ATHLONE

Street Photography By William Murphy

ATHLONE

ALL THE PHOTOGRAPHS ARE HI-RES SO IT TAKES A WHILE TO LOAD THE SLIDESHOW - PLEASE WAIT


I last visited Athlone in 2008 however I hope to visit again early in 2016.


Athlone is a town on the River Shannon near the southern shore of Lough Ree in Ireland. It is the largest town in the Midlands Region. Most of the town lies on the east bank of the river; however, by the terms of the Local Government Act of 1898, six townlands on the west bank of the Shannon were deemed to be part of the town and, therefore, part of County Westmeath.

The 2011 Census of Ireland recorded the population of the town at 20,153, a 14.8% increase from 2006. Recent growth has also occurred outside the town's boundaries.

Athlone is near the geographical centre of Ireland, which is 8.85 kilometres (5.50 mi) north-northwest of the town, in the area of Carnagh East in County Roscommon.



%[if edit]%

Rails Base

%[endif]%
%[if edit]%%[endif]%


The part of the town that lies east of the Shannon is in the province of Leinster, the county of Westmeath, the barony of Brawny, and the civil parish of St Mary's. Unusually, the barony is coterminous with a single civil parish. In terms of ecclesiastical boundaries, the eastern past of the town is in the Roman Catholic Diocese of Ardagh and Clonmacnoise and the parish of St Mary's.

However, seven townlands, or sections of the town, lie west of the Shannon: Athlone and Big Meadow, Bellaugh, Bogganfin, Canal and Banks, Doovoge, part of Monksland, and Ranelagh. Although surrounded by County Roscommon in the province of Connacht, they are designated as part of County Westmeath to preserve the integrity of the town. These townlands lie in St Peter's civil parish in the barony of Athlone South. In terms of ecclesiastical boundaries, the townlands west of the Shannon are part of the Roman Catholic Diocese of Elphin and the parish of Ss Peter and Paul.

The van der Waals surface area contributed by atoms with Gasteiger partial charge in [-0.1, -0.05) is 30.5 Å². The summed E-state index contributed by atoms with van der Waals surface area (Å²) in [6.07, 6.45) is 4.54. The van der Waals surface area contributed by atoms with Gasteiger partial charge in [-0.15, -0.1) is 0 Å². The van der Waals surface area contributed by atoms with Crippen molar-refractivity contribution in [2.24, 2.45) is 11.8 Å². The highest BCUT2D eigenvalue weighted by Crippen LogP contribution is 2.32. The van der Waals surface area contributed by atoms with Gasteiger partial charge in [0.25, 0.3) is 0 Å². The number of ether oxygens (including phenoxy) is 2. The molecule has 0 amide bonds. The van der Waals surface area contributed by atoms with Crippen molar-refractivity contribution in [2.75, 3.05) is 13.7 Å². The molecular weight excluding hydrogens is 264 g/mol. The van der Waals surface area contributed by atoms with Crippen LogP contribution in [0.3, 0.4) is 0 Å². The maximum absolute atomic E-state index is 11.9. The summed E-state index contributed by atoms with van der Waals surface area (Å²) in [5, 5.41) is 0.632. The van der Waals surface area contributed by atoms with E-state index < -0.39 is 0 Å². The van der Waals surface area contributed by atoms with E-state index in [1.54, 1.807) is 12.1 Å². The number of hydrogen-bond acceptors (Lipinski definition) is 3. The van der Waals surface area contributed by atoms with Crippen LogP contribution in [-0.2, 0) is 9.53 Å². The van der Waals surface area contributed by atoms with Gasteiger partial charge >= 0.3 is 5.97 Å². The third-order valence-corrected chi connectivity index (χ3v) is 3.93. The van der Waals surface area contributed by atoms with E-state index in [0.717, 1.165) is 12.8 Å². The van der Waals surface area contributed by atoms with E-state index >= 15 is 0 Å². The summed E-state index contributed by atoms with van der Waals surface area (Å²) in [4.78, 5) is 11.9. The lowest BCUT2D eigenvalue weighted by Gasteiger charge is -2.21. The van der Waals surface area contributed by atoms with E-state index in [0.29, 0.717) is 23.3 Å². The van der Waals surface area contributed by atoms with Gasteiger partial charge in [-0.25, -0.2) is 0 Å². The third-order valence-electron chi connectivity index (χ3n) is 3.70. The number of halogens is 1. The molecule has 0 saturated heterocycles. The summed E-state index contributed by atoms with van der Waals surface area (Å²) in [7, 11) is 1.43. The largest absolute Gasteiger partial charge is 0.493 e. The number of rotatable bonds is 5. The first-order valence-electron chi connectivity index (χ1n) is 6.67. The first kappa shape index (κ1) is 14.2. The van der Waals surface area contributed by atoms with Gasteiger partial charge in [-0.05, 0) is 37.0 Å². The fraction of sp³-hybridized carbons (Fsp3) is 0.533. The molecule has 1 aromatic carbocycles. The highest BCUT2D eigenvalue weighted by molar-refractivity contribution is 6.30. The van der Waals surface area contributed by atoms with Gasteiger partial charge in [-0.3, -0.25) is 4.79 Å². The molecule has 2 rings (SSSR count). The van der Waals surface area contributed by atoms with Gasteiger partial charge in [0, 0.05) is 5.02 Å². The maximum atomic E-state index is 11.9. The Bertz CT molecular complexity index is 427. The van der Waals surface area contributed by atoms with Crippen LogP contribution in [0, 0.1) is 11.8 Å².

Athlone is a popular stop for pleasure craft along the River Shannon. Lough Ree, the largest lake on the Shannon, is a short distance upstream from Athlone, and many boat companies are based out of the town. For craft to pass through Athlone, it is necessary to use a lock in the river, which beside the weir and downstream of the current road bridge. The lock, weir, and bridge were all constructed by the Shannon navigation commissioners in the 1840s. Before then, boats used a canal, about a mile and a half long, to the west of the river. The canal was built by Thomas Omer for the Commissioners of Inland Navigation. Work started in 1757 and involved the work of over 300 men. Omer built a single lock, 120′ X 19′ with a rise of 4.5′, but there was also a guard lock, further upstream, with a single set of gates to protect the canal against floods. There were also two lay-bys, or harbours, one above the lock and another at the upstream end. The old canal is no longer navigable.

Athlone railway station opened on 3 October 1859, with Irish Rail services travelling eastwards to Portarlington, Kildare and Dublin Heuston and westwards to the Westport/Ballina lines as well as to Athenry, Oranmore, and Galway.

Connections from Athlone via a train transfer at the Athenry station extend to Ennis and Limerick, while a transfer at Portarlington connects Limerick Junction and Limerick. There are trains from Portarlington to Mallow, and from Mallow to Cork, Killarney, Farranfore, and Tralee. Travel between Athlone and Killdare enables connections to Carlow, Kilkenny, and Waterford.